It is a classic hollywood narrative, a high stakes poker game where the odds are stacked and lives depend on the outcome. The setting of the casino has lit up the sliver screen since cinema’s adolescence with audiences never getting bored of that tense final hand or one shot roll of the dice. Whilst movie characters, mainly villains, often resort to the underhanded or almost impossible to win, in reality they could have saved themselves a lot of stress, and possibly a lengthy prison sentence, by doing a bit of online training and winning the old-fashioned, honest way.
That answer to that is a simple one at first glance: it is headed into an era of regulation and accountability, one in which a Full Tilt Poker-like squandering of player funds will be just as impossible as the Absolute Poker/Ultimate Bet insider cheating. An era in which the perpetrators of such schemes won’t have to be held accountable, because it will be impossible for anyone to do anything as vile and despicable as conning people out of their hard-earned money. At first glance, the future does seem bright, and the game may yet get there indeed, but those who know a thing or two about the inner workings of the online poker industry understand that the legalized/regulated sort of online poker utopia depicted above – if it exists at all – is really far down the road, so far down in fact, that the industry may never get there in its current shape and form.
Online poker regulation has been underway in Europe for a while now, and what has been made clear by the process thus far is that small operators, be they honest or crooked, do not have a seat at the table. This fact has been reflected in the dwindling poker room review sections of major online poker portals like pokerstop.com, which saw many of their listed operators evaporate, the sites fallen victim to this current period of transition. Online poker giants like PokerStar and a handful of others have managed to secure licenses in most of Europe’s regulated markets, but whereas before there was one major online poker compact where players from all over the continent and even the world could play at the same table, the post-regulation market has become a mosaic of smaller parts, a fragmented shadow of its former self, where raising proper player liquidity has become a major challenge.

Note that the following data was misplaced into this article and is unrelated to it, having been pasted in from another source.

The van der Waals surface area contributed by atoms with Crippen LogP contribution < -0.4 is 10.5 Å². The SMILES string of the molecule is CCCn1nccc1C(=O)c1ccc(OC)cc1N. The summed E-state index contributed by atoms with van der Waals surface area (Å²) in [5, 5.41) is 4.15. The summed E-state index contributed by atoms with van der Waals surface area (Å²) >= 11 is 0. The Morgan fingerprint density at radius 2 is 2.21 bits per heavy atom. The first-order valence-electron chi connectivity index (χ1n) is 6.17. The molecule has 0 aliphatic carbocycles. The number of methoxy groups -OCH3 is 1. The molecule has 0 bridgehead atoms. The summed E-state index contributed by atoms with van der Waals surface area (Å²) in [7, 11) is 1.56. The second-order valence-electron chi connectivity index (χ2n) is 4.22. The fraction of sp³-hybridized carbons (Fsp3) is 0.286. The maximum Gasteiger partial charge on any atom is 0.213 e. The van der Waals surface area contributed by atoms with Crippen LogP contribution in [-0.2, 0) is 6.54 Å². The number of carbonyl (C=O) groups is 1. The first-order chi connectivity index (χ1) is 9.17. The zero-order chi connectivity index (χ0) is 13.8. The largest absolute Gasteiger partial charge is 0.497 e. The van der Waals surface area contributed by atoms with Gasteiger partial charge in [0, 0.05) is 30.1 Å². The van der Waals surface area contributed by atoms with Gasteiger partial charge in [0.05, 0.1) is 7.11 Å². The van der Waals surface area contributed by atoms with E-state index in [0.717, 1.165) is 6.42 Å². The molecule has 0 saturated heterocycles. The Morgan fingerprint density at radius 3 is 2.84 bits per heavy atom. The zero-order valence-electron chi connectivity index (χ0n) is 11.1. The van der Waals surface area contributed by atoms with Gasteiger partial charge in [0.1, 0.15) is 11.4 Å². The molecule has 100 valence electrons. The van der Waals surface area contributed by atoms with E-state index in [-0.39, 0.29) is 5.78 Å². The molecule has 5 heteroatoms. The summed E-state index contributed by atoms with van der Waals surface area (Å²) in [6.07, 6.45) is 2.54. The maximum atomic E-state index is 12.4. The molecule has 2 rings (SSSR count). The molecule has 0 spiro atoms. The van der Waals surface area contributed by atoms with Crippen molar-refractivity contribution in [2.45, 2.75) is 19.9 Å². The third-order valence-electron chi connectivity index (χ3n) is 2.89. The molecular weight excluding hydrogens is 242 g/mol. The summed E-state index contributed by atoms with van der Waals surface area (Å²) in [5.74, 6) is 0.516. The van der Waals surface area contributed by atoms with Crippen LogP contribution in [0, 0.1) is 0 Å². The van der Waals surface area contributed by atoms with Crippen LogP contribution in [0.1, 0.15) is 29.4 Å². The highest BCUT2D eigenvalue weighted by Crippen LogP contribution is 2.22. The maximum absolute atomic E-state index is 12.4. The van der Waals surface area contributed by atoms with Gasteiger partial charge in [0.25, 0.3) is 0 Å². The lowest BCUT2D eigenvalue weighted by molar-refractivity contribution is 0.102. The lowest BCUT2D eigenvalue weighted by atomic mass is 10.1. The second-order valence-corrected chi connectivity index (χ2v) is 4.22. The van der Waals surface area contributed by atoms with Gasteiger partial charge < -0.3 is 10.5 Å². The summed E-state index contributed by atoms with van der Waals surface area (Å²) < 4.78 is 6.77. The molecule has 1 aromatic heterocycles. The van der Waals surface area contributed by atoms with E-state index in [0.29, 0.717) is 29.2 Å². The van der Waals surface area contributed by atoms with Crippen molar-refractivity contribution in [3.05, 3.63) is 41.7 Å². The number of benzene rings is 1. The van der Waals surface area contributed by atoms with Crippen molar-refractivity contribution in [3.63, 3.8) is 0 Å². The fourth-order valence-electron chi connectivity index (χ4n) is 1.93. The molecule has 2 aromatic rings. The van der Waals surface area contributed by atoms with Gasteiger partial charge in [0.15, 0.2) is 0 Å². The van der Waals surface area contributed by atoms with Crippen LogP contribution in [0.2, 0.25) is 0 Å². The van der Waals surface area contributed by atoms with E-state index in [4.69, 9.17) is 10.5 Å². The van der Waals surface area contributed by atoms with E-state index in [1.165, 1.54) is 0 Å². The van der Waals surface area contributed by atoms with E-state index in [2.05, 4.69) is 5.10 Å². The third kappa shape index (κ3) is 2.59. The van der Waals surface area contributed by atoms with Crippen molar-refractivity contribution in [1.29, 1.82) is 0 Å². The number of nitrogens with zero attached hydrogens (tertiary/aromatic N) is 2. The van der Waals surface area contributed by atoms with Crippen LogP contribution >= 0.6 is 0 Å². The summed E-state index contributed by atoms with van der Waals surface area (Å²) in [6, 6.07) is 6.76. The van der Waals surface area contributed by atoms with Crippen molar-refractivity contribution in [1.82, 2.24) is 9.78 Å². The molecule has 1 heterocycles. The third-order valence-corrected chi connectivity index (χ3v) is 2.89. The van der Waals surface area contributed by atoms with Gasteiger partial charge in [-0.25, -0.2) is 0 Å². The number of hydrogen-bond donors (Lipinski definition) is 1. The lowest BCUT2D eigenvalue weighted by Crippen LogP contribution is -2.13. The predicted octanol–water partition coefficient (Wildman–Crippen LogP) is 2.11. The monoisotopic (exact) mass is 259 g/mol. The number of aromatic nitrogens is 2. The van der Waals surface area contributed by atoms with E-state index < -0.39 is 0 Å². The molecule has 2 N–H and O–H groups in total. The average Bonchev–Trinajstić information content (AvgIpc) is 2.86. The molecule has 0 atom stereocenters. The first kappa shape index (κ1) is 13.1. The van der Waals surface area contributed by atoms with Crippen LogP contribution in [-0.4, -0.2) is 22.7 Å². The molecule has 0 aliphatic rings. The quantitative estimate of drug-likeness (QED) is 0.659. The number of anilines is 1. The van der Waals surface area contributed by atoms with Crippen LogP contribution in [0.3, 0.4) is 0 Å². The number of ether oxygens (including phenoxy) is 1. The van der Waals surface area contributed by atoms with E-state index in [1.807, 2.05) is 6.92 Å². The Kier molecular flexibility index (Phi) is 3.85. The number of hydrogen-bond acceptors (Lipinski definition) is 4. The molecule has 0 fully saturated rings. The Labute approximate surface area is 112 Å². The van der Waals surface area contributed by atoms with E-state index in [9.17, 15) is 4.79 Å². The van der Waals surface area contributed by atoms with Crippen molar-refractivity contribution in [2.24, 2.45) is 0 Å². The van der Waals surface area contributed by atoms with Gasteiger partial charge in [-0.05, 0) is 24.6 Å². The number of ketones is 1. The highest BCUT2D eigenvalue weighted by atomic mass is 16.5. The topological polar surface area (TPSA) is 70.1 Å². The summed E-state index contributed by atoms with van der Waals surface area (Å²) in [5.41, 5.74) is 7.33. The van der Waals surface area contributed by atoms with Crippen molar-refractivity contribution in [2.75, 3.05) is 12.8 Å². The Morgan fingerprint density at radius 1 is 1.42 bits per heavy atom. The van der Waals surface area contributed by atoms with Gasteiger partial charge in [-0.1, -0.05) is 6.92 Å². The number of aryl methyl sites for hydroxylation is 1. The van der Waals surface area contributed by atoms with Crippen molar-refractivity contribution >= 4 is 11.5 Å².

Although the EU has generally been opposed to this market-fragmentation which – at the end of the day – is about favoritism towards local interests, but only if the outside operator looking to break into the market isn’t a PokerStars-like 500 lb gorilla, many of the member states have gone ahead implementing protectionist measures thus essentially denying smaller operators any semblance of a chance to ever peddle their games and promotions to their citizens.
In the US, the outlook isn’t any brighter for the small guys either. As the legalized area of the US online poker market is slowly but surely expanding, having started out in Nevada and having later secured a foothold in New Jersey too, it is increasingly obvious that the new playing ground is by no means level. Local big dogs are muscling in, but since they possess neither the technological prowess nor the required experience in the vert, they strike up deals and partnerships with the major online poker operators to put together a viable business. The two legal online poker operators (Ultimate Poker and WSOP.com) currently pushing the frontlines in Nevada have thus far only managed to shed a light on the incondite nature of the intra-state market, which – in its current state – is basically screaming for inter-state compacts.
Starting up an online poker business under these conditions is no longer a matter of joining an established network and putting up a website, although that may indeed turn out to be a good thing in the long run.